Vera Rogers Jones, the Estate of Ada Rogers Graham, and Theestate of Hattie Davis Rogers, Appellants, v. the United States, Appellee, 801 F.2d 1334 (Fed. Cir. 1986)Annotate this Case
Richard Dauphinais, of the Native American Rights Fund, Washington, D.C., argued for appellants.
J. Carol Williams, attorney for the Dept. of Justice, Washington, D.C., argued for appellee. With her on brief were F. Henry Habicht, II, Asst. Atty. Gen., Patricia L. Weiss and David C. Shilton, attorneys, Dept. of Justice, Washington, D.C.
Before RICH, BALDWIN and BISSELL, Circuit Judges.
BISSELL, Circuit Judge.
Plaintiffs Vera Rogers Jones, the Estate of Ada Rogers Graham, and the Estate of Hattie Davis Rogers (collectively Jones), appeal from the judgment of the United States Claims Court, 9 Cl.Ct. 292 (1985), granting the motion of the defendant, the United States of America, to dismiss. We affirm.
Jones is the successor in interest to certain property in Nez Perce County, Idaho, held by the United States as trustee pursuant to the General Allotment Act, ch. 119, 24 Stat. 388 (1887), as amended, 25 U.S.C. § 348 (1982). The county assessed taxes against the property and, when the taxes were not paid, sold the property at a tax sale. The tax sale occurred in 1937. In 1972 Jones sued the county, the tax sale purchasers, the United States, the Secretary of the Interior, and the Commissioner of Indian Affairs to recover the property and damages for the loss of its use. During the pendency of the case, Jones and the United States stipulated to the realignment of the United States as a plaintiff. The plaintiffs prevailed on their claim for return of the property, but were denied damages. On appeal, the United States Court of Appeals for the Ninth Circuit reversed the judgment on damages, but remanded stating that the district court could properly reduce the damages award based on the lack of diligence of the United States in pursuing the claims. The district court reduced the amount of damages proven at trial by fifty percent. Jones sued the United States in the Claims Court to recover the amount of the reduction.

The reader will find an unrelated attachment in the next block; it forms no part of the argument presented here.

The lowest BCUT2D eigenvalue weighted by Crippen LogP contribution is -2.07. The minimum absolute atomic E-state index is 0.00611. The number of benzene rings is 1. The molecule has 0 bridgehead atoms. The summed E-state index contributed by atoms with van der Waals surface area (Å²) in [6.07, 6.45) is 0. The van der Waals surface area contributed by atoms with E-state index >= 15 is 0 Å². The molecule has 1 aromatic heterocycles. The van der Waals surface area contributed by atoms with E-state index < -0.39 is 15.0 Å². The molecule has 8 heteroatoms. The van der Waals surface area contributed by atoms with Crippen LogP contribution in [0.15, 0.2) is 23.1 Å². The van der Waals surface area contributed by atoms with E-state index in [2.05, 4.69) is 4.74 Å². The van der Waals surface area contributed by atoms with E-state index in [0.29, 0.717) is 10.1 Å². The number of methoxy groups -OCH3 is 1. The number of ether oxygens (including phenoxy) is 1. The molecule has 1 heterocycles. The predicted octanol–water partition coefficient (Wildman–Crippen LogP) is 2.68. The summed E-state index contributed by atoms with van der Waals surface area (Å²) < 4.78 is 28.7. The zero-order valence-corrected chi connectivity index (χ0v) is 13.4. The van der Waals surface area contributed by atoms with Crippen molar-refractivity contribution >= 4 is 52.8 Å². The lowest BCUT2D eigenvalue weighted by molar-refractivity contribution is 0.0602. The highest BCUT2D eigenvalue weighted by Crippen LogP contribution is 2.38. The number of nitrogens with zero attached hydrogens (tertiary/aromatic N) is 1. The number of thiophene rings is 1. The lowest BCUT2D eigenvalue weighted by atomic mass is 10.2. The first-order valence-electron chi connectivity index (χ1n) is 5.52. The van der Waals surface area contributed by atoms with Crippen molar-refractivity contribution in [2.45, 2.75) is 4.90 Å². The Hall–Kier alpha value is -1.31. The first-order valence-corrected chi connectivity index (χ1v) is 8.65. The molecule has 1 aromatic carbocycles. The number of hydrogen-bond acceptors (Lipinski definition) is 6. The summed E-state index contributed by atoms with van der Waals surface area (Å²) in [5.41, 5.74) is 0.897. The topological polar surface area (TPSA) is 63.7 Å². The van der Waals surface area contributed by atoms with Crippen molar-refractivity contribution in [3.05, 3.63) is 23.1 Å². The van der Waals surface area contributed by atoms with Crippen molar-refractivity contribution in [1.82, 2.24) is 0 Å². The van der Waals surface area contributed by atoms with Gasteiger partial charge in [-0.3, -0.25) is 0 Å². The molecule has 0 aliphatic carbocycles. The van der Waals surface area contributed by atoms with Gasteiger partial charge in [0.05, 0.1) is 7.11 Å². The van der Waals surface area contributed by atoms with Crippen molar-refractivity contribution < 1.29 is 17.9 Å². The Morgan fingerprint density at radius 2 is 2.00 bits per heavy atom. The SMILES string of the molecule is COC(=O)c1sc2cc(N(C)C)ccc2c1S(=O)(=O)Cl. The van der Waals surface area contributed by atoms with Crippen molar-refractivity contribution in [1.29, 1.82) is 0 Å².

The United States moved pursuant to Cl.Ct.R. 12(b) to dismiss the action for lack of subject matter jurisdiction because the action was time-barred. The Claims Court's general statute of limitations, codified at 28 U.S.C. § 2501 (1982), provides that: "Every claim of which the United States Claims Court has jurisdiction shall be barred unless the petition thereon is filed within six years after such claim first accrues." Compliance with the Claims Court's statute of limitations is jurisdictional. Bray v. United States, 785 F.2d 989, 992 (Fed. Cir. 1986) (citing cases). Thus, if Jones' claims were not timely, the Claims Court lacked jurisdiction to hear the case.
Jones asserted two claims against the United States: first, that the property was taken for public use without just compensation in violation of the Fifth Amendment of the Constitution; second, that the actions and inaction of the United States with respect to the property breached fiduciary duties owed to Jones by virtue of an express trust arising under the General Allotment Act, 25 U.S.C. 348.